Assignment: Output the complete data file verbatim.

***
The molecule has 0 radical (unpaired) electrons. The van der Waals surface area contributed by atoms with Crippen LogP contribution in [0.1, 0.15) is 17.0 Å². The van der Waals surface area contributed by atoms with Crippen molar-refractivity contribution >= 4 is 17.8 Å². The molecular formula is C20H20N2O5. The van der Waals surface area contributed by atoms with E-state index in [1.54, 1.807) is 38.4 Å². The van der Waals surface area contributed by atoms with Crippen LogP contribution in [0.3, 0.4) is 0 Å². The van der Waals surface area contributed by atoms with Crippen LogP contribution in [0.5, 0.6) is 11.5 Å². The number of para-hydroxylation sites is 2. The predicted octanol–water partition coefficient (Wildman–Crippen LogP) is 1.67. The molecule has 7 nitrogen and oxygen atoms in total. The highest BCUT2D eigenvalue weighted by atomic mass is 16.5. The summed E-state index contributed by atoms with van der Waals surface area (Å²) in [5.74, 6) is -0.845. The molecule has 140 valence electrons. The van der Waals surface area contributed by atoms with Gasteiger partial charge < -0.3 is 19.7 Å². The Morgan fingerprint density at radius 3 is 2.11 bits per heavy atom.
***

The molecule has 0 radical (unpaired) electrons. The van der Waals surface area contributed by atoms with Crippen LogP contribution in [0.1, 0.15) is 17.0 Å². The van der Waals surface area contributed by atoms with Crippen molar-refractivity contribution >= 4 is 17.8 Å². The molecular formula is C20H20N2O5. The van der Waals surface area contributed by atoms with E-state index in [1.54, 1.807) is 38.4 Å². The van der Waals surface area contributed by atoms with Crippen LogP contribution in [0.3, 0.4) is 0 Å². The van der Waals surface area contributed by atoms with Crippen LogP contribution in [0.5, 0.6) is 11.5 Å². The number of para-hydroxylation sites is 2. The predicted octanol–water partition coefficient (Wildman–Crippen LogP) is 1.67. The molecule has 7 nitrogen and oxygen atoms in total. The highest BCUT2D eigenvalue weighted by atomic mass is 16.5. The summed E-state index contributed by atoms with van der Waals surface area (Å²) in [5.74, 6) is -0.845. The molecule has 140 valence electrons. The van der Waals surface area contributed by atoms with Gasteiger partial charge < -0.3 is 19.7 Å². The Morgan fingerprint density at radius 3 is 2.11 bits per heavy atom.